By Terrence McCoy
By Scott Fishman
By Deirdra Funcheon
By Allie Conti
By New Times Staff
By Ryan Pfeffer
By Deirdra Funcheon
By Kyle Swenson
Tom Driscoll, the man in charge of building the $600 million Diplomat Hotel in Hollywood, told the news media two months ago that he would wait until after the February election "when [Commissioner] John Coleman is out of office" to bring back a controversial proposal for a 600-room hotel. The implication was clear: Driscoll will wait until the political winds blow in his favor to mount another try. As if those decisions were political!
Coleman's camp was thrilled at Driscoll's candid words, saying the blatant politicizing of the growth issue won his candidacy for mayor hundreds of votes from residents of a condo complex next door to the proposed project.
Now Driscoll appears to be taking the next step. Sources say he tried to form a political action committee two weeks ago to support Mayor Mara Giulianti and offered to underwrite the thing. But business leaders called to a meeting at the Dip balked at being on the company payroll and instead formed their own PAC, called Citizens For Progress (and who's not?).
The PAC includes pro-Mara types like Dennis Giordano (whose engineering firm gets millions of dollars in contracts from the city), funeral home owner Mark Panciera, and downtown Hollywood's biggest landlord, Debbie Segal -- as well as Mary Huddleston, vice president of sales and marketing for the Dip. The progressive committee favors "revitalization of all areas of Hollywood, including support for neighborhood infrastructure such as parks and sidewalks, the strengthening of existing business corridors and reduction in the cost of government."
Citizens For Progress will support any candidate who favors these issues, according to members. Guess that means the PAC won't be supporting Giulianti. She came out against sidewalks when Coleman floated a plan to install them throughout the city, saying she did not let her kids play on sidewalks when they were little. Is that progressive?
Followers of the Gospel According to Neil "God" Rogers descended on Fort Lauderdale commissioner Tim Smith last week. The volcanic WQAM-AM (560) radio host was having a fit (as he always is) over an article in Tuesday's Sun-Sentinel. The story reported that Smith had conducted an informal "poll" of 450 "city leaders" on the possibility of a taxpayer-subsidized baseball stadium in downtown Fort Lauderdale. The "finding": bigwigs (many with financial interests) are in favor of shelling out about $300 million to build a retractable-dome stadium for a team that attracts fewer fans than the average peewee league contest in Pembroke Pines. Of course they are.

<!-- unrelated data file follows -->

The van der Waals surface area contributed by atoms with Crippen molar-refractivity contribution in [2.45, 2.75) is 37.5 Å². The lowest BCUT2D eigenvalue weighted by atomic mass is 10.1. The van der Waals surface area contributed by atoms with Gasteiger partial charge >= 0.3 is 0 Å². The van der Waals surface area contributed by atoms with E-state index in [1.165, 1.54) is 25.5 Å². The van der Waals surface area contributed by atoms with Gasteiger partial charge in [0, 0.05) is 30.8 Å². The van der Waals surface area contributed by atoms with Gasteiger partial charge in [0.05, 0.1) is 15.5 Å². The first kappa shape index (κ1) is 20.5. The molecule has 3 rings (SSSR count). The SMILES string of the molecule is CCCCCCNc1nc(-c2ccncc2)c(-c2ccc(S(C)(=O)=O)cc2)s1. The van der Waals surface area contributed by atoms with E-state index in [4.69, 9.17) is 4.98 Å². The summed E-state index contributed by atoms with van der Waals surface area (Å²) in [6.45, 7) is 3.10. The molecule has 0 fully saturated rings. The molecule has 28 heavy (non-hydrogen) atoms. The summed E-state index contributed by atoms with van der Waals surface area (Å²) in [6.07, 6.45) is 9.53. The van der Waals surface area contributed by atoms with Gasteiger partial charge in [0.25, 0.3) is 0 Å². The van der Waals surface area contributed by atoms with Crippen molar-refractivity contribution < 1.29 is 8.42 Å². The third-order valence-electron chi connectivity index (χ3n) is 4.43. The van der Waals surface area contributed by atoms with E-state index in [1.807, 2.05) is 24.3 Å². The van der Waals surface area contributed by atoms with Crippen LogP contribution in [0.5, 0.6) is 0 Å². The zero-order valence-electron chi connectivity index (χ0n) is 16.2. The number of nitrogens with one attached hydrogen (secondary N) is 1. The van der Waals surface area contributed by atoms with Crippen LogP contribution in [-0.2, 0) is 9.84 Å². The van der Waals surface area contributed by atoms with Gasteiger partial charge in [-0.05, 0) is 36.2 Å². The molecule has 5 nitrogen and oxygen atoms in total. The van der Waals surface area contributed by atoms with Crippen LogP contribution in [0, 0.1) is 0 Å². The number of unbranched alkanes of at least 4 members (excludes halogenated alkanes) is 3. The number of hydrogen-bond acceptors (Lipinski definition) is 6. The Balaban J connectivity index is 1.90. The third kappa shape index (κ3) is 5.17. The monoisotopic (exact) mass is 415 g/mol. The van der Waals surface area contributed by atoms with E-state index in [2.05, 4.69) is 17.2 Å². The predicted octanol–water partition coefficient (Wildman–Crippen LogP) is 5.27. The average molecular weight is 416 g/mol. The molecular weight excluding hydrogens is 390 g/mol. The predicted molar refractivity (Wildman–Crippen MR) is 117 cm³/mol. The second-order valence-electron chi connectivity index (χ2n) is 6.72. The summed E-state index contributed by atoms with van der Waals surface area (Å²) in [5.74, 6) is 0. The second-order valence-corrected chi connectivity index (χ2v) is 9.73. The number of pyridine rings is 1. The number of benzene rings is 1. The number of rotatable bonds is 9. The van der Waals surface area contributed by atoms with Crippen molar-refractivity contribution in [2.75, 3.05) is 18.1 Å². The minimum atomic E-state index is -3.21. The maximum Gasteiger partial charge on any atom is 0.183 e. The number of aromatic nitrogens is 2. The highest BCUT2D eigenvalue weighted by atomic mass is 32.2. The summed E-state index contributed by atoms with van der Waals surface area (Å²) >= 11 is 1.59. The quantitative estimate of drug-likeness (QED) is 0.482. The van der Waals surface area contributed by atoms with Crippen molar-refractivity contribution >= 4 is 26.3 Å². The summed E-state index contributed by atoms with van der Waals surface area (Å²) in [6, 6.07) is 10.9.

So Rogers decided to conduct his own "informal poll" and passed along Smith's homephone number to the unwashed masses (his listeners). Smith got a tip-off about the unwanted publicity and checked his voice mail. "Within a ten-minute time period, it said you have 23 voice messages or something like that," Smith says. "Quite a few were just rude SOBs that didn't leave a name or a phone number."
To quell the uprising, Smith got on the horn to Rogers (a brave act by the amateur crime-fighter, we must concede) and defended himself. He told the radioactive talk-show host that a group of "concerned citizens" had expressed interest in transforming downtown Fort Lauderdale into John Henry's playpen and that it was his duty as a representative of the people to consider the idea. As Rogers pointed out, those "concerned citizens" sometimes go by other names, Tim: lobbyists and contributors.
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